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Hurrying through an alley in Gaza's infamously violent Jabaliya refugee camp, Hanna Massad, pastor of Gaza Baptist Church and the only evangelical Gazan with a doctoral degree, lugs groceries to a needy Muslim family on a chilly weekday morning.

Twenty feet away, a 20-year-old Palestinian carefully wraps his semiautomatic weapon in a prayer rug, puts it into his bicycle's milk-crate basket, and rides off. But Massad doesn't flinch. Concealed weapons in the Gaza Strip are not rare. Love of neighbor is.

The 9,600 Christians represent less than 1 percent of Gaza's 1.3 million residents. But Massad, who returned to the Gaza Strip from Fuller in 1999, sees his mission as not only to feed Gaza's hungry, but also to empower its embattled Christians to spread a table of God's grace in a land of enmity.

Leaky Roofs and Skin Welts


People have lived in this area, twice the size of Washington, D.C., for 34 centuries. The Gaza Strip in 2005 remains desperate and disputed ground between Israelis and Palestinians. It is without an acre of lasting peace. Terrorism, corruption, military rule, hunger, sickness, and mental illness all stew in the same pot. Earlier this year, Masaad invited Christianity Today to visit Gaza. Most Palestinians in Gaza, including its Christian minority, are descendants of refugees from the 1948 Arab-Israeli war.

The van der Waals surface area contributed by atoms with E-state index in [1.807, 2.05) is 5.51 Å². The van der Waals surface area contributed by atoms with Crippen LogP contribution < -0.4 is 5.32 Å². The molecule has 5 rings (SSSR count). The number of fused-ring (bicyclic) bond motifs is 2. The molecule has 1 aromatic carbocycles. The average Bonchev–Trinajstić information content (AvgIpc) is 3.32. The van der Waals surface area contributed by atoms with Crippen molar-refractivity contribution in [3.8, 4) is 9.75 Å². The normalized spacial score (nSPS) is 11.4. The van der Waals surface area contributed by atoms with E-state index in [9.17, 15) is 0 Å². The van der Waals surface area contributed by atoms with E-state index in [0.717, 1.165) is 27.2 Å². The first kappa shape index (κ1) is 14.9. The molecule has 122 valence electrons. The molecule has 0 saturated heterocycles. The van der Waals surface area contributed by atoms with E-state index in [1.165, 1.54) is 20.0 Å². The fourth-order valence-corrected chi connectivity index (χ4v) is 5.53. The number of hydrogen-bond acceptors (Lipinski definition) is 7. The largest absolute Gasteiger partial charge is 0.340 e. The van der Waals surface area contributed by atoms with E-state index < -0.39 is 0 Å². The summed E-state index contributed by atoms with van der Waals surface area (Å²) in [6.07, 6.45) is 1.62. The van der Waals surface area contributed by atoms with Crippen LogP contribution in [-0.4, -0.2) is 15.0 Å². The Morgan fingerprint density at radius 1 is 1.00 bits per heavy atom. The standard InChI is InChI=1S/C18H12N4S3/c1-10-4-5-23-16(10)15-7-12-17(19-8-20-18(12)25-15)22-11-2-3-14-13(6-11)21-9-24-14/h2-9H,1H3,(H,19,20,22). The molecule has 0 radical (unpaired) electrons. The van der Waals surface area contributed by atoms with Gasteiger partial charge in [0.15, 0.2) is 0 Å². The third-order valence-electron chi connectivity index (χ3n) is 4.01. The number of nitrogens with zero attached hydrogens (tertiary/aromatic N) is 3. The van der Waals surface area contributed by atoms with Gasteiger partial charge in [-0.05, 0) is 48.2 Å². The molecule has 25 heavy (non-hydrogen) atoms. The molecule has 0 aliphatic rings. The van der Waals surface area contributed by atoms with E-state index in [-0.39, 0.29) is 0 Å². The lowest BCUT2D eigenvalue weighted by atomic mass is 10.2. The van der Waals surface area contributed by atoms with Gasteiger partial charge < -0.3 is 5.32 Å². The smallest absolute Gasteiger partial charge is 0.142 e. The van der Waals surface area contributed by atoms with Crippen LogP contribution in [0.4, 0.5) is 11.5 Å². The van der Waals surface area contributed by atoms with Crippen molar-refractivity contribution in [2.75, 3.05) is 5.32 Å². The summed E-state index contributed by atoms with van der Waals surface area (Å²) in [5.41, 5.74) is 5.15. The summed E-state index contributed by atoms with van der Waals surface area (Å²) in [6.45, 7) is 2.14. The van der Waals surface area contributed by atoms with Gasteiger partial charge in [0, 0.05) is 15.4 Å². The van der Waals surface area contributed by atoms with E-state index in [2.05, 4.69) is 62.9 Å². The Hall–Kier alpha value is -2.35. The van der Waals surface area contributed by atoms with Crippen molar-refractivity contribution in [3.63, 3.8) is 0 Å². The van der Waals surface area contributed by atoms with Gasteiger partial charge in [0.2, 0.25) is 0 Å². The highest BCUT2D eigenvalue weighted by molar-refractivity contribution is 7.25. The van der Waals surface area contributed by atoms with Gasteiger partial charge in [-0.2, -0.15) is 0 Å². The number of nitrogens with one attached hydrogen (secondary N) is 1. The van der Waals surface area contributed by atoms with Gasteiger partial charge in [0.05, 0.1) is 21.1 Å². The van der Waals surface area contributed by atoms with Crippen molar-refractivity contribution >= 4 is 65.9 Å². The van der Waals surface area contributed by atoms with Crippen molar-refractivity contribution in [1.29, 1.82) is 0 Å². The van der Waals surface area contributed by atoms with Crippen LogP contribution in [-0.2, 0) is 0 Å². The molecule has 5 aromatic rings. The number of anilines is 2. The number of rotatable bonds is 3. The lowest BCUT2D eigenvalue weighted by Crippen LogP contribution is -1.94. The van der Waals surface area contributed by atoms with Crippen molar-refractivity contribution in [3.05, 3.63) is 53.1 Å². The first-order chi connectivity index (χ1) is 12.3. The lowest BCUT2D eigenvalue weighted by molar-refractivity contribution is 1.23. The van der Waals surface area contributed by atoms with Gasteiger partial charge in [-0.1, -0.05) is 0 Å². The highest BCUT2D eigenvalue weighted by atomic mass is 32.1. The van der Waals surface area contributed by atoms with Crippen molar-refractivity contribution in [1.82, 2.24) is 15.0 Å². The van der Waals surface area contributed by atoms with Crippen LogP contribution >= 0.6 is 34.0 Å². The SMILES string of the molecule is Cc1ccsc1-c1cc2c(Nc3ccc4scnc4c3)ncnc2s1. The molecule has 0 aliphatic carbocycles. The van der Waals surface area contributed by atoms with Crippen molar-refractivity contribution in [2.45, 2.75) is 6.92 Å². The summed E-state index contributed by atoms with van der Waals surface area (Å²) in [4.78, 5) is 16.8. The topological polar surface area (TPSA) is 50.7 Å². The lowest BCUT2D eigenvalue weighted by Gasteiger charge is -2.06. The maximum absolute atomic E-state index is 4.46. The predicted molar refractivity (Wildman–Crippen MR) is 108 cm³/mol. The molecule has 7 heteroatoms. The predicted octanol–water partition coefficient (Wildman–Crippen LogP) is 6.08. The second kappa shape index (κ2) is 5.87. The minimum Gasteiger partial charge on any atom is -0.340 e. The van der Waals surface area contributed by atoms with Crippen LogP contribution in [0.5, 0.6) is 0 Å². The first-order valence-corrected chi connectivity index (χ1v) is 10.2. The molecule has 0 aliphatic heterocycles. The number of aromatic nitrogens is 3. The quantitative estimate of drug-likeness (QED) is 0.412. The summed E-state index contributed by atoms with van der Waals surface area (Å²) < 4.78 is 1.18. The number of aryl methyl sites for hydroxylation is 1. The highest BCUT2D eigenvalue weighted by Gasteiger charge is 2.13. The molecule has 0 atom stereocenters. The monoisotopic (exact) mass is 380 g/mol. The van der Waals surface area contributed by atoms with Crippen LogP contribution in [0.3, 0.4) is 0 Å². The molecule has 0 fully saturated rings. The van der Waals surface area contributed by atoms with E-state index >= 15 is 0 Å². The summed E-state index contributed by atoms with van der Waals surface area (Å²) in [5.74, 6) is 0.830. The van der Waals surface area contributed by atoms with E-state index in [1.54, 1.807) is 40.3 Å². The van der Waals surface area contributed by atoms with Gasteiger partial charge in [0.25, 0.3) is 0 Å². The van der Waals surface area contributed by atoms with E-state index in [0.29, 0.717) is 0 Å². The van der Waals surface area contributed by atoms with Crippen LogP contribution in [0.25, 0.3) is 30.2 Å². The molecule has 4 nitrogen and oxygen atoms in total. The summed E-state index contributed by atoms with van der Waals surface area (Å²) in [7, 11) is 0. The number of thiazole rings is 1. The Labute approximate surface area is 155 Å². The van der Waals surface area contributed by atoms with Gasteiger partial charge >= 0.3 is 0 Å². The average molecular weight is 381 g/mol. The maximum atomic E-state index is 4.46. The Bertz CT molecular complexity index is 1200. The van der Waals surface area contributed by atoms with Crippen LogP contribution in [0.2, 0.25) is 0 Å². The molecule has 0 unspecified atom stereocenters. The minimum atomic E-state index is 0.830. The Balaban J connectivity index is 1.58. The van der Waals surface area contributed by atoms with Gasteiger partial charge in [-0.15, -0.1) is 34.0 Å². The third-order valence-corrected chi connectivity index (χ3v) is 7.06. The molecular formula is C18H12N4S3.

This summer, Israel expects to relocate 9,000 Israeli settlers from Gaza in a historic pullback, which many Zionists hotly resist.

Arriving at his destination, Massad steps over the wastewater flowing past his feet and knocks on the door. A smiling and bushy-bearded Abu Geni Abdullah welcomes the pastor, most likely his only Christian friend. Abu Geni rolls out mats on the floor. We sit as his veiled wife ...

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July 2005

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